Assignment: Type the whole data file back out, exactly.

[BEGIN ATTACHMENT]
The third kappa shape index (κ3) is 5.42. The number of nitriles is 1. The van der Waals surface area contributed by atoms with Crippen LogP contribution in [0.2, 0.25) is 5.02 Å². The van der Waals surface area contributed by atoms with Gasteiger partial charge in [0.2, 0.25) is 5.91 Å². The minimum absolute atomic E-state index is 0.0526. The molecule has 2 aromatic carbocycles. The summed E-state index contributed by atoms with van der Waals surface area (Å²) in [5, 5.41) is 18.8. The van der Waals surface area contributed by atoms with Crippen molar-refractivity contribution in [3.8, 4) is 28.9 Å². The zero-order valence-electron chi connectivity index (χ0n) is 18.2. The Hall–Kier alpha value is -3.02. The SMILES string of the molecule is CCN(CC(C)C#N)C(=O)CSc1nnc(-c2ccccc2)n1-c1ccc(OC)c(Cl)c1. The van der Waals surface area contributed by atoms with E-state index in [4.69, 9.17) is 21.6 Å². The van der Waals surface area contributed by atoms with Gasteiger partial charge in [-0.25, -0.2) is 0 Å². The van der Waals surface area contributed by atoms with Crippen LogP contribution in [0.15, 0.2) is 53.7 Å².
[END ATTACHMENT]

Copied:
The third kappa shape index (κ3) is 5.42. The number of nitriles is 1. The van der Waals surface area contributed by atoms with Crippen LogP contribution in [0.2, 0.25) is 5.02 Å². The van der Waals surface area contributed by atoms with Gasteiger partial charge in [0.2, 0.25) is 5.91 Å². The minimum absolute atomic E-state index is 0.0526. The molecule has 2 aromatic carbocycles. The summed E-state index contributed by atoms with van der Waals surface area (Å²) in [5, 5.41) is 18.8. The van der Waals surface area contributed by atoms with Crippen molar-refractivity contribution in [3.8, 4) is 28.9 Å². The zero-order valence-electron chi connectivity index (χ0n) is 18.2. The Hall–Kier alpha value is -3.02. The SMILES string of the molecule is CCN(CC(C)C#N)C(=O)CSc1nnc(-c2ccccc2)n1-c1ccc(OC)c(Cl)c1. The van der Waals surface area contributed by atoms with E-state index in [4.69, 9.17) is 21.6 Å². The van der Waals surface area contributed by atoms with Gasteiger partial charge in [-0.25, -0.2) is 0 Å². The van der Waals surface area contributed by atoms with Crippen LogP contribution in [0.15, 0.2) is 53.7 Å².